Objectives: To test the hypothesis that patients with hyperoxaluria, who modified their dietary calcium intake, would reduce their urinary oxalate excretion without raising their urinary calcium excretion. Diet is a major factor in idiopathic calcium oxalate urolithiasis, yet controversy exists regarding the ideal clinical recommendations. Approximately 20% of patients with calcium oxalate stone formation have hyperoxaluria (> or = 45 mg oxalate/d). Calcium supplements to bind dietary oxalate have been suggested, but clinical evidence of this therapy is lacking.
Methods: Of 144 adult patients with stone formation seen by a registered dietitian from September 2006 to September 2007, 26 (18%) had hyperoxaluria on > or = 1 24-hour urinalyses. Of those with > or = 2 complete 24-hour collections and whose hyperoxaluria was observed before their last visit with the registered dietitian, 22 patients were identified. The patients were retrospectively separated into 2 groups according to whether they had been advised dietary changes alone (diet group, n = 10) or calcium citrate with meals, in addition to the dietary changes (supplement group, n = 12). The mean follow-up time was 317 and 266 days for the diet and supplement groups, respectively. Statistical comparisons within and between groups were made for urinary risk factors.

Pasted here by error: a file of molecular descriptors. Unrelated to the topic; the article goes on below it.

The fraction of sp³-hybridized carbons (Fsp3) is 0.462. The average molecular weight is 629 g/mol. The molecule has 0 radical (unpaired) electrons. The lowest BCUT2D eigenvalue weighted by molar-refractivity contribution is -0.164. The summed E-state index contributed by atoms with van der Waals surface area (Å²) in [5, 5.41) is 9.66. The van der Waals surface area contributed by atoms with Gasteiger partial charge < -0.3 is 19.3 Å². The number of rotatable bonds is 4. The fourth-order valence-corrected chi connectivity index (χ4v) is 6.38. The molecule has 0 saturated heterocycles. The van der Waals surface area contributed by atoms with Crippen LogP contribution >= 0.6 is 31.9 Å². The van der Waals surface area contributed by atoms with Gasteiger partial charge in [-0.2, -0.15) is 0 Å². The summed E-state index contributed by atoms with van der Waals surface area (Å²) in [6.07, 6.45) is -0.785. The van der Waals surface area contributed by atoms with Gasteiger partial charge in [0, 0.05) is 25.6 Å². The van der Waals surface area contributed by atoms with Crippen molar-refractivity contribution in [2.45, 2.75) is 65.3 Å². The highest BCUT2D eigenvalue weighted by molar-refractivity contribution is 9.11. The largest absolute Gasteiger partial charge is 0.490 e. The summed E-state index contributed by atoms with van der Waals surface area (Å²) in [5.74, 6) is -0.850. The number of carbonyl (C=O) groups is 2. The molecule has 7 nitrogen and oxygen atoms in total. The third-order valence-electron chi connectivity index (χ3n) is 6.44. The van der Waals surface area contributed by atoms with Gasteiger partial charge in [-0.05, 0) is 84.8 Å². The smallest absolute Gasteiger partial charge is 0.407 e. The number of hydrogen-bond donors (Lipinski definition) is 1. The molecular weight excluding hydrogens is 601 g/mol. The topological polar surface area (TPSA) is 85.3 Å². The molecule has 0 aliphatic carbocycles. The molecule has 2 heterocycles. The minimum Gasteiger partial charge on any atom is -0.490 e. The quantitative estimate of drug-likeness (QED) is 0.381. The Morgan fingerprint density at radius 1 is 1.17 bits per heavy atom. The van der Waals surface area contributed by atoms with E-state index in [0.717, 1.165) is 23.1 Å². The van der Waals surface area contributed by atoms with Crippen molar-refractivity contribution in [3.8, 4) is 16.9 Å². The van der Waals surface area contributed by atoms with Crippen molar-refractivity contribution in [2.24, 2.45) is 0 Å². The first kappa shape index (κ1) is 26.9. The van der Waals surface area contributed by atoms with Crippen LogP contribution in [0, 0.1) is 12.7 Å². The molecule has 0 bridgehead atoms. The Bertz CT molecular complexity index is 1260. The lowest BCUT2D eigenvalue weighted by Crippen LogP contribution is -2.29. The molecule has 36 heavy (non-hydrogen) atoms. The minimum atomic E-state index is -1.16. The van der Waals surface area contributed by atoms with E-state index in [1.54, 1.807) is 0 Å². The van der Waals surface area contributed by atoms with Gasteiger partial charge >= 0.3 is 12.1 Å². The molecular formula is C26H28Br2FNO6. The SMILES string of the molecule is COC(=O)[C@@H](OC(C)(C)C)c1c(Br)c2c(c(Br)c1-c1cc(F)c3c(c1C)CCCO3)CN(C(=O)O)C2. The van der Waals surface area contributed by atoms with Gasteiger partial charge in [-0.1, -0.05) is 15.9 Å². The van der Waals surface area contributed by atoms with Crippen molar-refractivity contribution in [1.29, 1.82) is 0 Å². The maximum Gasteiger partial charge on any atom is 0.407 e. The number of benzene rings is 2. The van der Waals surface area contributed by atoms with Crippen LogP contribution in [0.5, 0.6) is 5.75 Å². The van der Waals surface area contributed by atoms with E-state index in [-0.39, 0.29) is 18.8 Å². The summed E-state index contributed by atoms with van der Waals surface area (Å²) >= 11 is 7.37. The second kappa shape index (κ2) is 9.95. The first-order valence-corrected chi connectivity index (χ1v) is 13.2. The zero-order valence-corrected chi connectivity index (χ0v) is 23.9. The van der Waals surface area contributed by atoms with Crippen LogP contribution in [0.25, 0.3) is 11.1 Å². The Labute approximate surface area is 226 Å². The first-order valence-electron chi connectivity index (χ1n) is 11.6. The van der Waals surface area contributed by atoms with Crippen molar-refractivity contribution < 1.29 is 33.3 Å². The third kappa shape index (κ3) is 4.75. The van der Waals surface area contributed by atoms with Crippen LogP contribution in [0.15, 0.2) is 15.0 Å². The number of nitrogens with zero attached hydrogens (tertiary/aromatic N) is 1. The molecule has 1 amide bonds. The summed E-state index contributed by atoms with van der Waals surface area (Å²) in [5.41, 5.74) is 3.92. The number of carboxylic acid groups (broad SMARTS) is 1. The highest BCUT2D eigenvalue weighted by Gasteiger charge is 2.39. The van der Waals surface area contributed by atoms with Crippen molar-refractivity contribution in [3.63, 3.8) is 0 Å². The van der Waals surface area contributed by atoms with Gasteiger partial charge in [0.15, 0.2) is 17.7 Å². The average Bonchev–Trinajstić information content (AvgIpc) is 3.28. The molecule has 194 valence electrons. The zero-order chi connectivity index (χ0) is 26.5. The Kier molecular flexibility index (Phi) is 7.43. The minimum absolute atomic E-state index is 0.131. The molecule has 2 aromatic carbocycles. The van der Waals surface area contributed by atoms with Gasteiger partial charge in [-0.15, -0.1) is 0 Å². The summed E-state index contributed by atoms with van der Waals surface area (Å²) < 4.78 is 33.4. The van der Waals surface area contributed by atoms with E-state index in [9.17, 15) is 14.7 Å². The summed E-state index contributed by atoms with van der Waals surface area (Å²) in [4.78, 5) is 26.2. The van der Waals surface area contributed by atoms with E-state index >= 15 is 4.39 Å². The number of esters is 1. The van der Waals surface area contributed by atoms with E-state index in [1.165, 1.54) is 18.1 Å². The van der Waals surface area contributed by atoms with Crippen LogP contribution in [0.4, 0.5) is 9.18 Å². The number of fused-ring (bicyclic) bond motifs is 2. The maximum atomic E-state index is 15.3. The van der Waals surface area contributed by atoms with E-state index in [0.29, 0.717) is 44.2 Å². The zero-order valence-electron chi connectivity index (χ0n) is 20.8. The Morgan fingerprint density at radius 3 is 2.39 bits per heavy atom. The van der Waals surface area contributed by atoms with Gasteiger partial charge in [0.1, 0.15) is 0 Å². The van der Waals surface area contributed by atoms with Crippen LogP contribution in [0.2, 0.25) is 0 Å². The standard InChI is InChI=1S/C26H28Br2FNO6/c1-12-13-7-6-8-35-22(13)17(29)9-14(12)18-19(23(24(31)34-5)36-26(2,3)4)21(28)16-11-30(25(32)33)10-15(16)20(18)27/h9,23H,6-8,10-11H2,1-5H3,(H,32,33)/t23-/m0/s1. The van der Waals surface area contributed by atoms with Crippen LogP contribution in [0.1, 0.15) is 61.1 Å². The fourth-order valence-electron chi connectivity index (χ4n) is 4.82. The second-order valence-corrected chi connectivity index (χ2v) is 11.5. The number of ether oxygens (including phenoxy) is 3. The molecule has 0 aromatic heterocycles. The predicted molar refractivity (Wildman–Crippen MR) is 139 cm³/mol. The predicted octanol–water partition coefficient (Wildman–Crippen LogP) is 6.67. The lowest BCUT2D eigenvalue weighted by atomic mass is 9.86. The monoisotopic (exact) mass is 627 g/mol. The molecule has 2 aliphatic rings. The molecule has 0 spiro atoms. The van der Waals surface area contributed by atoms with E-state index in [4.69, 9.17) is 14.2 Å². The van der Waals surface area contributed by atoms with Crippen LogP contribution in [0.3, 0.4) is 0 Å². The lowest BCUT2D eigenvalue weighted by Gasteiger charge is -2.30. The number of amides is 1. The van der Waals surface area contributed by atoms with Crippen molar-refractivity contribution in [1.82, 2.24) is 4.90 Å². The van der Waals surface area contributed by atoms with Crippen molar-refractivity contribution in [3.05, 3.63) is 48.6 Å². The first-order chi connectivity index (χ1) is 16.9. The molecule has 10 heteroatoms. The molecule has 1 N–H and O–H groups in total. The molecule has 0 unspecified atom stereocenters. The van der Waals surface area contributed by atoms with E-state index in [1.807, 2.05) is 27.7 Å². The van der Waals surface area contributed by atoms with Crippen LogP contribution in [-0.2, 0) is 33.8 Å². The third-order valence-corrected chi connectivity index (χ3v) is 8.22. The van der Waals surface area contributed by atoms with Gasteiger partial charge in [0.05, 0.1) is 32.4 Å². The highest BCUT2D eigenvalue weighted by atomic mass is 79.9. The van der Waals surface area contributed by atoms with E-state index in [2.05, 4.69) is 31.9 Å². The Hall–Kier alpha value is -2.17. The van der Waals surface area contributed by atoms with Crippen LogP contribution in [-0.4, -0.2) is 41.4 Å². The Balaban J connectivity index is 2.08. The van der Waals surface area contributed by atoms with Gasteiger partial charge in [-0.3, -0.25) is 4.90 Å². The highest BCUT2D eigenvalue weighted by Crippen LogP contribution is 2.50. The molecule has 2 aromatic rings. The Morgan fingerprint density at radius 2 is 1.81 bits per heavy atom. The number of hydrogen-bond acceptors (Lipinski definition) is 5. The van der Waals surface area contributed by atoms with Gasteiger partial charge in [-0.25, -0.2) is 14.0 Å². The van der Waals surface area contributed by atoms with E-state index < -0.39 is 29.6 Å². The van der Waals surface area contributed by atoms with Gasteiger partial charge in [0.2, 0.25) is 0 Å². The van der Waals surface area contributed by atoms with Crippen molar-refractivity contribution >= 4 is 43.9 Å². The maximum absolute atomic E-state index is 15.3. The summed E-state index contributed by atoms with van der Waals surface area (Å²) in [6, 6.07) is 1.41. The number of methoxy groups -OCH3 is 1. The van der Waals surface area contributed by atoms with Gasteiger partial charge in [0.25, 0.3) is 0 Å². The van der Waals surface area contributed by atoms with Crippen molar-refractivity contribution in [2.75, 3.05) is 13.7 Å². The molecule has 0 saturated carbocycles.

Results: Urinary oxalate excretion decreased from 56 to 43 mg/d and from 60 to 46 mg/d in the diet and supplement groups, respectively (P = .003 and P = .038, respectively). Calcium oxalate supersaturation decreased from 3.48 to 1.83 and from 2.37 to 1.52 in the diet and supplement groups, respectively (P = .043 and P = .002, respectively). Urinary calcium excretion did not change in either group.
Conclusions: Gastrointestinal binding of oxalate by calcium is an effective clinical strategy for hyperoxaluria, whether mediated by calcium citrate with meals or by inclusion of calcium-containing foods with meals.